Hess points to a dearth of data in local and regional datasets about how extreme weather events play out in different geographic locations. His research indicates that Africa and the Middle East experienced substantial climate shifts, for example, but are unrepresented in the evidentiary database, which limits conclusions. “A model for dengue may be good in Singapore but not necessarily in Port-au-Prince,” Hess explains. And, he adds, scientists need a way of evaluating models for how effective they are.
The hope, Rocklöv says, is that in the future we will have data-driven models rather than theoretical ones. In turn, sharper statistical analyses can inform resource allocation and intervention strategies to prevent outbreaks.
Most of all, experts emphasize that epidemiologists and climate scientists must stop working in silos. If scientists can successfully merge epidemiological data with climatic, biological, environmental, ecological and demographic data, they will make better predictions about complex disease patterns. Modeling “cross talk” and among disciplines and, in some cases, refusal to release data between countries is hindering discovery and advances.
It’s time for bold transdisciplinary action, says Hess. He points to initiatives that need funding in disease surveillance and control; developing and testing interventions; community education and social mobilization; decision-support analytics to predict when and where infections will emerge; advanced methodologies to improve modeling; training scientists in data management and integrated surveillance.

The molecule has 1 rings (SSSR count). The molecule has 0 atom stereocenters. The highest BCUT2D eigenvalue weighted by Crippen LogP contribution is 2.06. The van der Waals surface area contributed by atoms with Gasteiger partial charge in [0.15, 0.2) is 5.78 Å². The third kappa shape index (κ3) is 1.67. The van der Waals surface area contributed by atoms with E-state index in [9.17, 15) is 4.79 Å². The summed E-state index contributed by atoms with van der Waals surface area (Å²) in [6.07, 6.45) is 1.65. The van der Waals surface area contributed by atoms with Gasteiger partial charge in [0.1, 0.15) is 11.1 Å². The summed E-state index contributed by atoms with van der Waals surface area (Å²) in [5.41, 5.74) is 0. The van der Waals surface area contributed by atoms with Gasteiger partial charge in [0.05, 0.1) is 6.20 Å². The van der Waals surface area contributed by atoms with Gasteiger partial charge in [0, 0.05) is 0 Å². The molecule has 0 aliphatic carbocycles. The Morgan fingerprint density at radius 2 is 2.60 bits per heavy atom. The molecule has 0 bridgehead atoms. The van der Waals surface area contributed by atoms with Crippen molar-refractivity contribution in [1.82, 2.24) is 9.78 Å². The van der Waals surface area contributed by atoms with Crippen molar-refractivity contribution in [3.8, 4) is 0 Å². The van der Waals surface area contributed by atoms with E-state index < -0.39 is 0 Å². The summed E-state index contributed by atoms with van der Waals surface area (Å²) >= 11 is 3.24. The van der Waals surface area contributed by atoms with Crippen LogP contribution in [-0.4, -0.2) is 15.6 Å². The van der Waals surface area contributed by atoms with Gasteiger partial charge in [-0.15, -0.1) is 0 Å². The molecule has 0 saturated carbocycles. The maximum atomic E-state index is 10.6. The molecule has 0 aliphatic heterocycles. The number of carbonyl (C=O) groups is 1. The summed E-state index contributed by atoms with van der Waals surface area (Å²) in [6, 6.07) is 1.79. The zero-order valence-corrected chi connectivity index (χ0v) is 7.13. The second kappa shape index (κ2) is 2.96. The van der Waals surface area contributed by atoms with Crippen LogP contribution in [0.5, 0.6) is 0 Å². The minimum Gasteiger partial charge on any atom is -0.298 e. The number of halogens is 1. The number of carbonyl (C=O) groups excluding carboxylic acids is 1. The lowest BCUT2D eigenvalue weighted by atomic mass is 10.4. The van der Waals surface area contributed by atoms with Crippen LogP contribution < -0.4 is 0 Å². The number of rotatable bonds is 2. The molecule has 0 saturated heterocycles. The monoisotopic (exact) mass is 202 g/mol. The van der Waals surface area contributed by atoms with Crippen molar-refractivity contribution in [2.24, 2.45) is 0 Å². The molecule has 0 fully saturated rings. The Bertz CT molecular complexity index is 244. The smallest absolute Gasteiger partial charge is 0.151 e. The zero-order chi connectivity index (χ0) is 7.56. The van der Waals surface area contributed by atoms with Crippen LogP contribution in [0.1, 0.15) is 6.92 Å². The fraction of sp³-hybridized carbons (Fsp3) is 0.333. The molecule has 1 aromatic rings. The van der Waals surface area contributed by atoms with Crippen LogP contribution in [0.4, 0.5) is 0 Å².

Establishing a new field of Outbreak Science to coordinate collaboration would accelerate progress. Investment in decision-support modeling tools for public health teams, policy makers, and other long-term planning stakeholders is imperative, too. We need to invest in programs that encourage people from climate modeling and epidemiology to work together in a cohesive fashion, says Tezaur. Joining forces is the only way to solve the formidable challenges ahead.
This article originally appeared in One Health/One Planet, a single-issue magazine that explores how climate change and other environmental shifts are increasing vulnerabilities to infectious diseases by land and by sea. The magazine probes how scientists are making progress with leaders in other fields toward solutions that embrace diverse perspectives and the interconnectedness of all lifeforms and the planet.
The Friday Five covers five stories in research that you may have missed this week. There are plenty of controversies and troubling ethical issues in science – and we get into many of them in our online magazine – but this news roundup focuses on scientific creativity and progress to give you a therapeutic dose of inspiration headed into the weekend.
Here are the promising studies covered in this week's Friday Five:
- Research on a "smart" bandage for wounds
- A breakthrough in fighting inflammation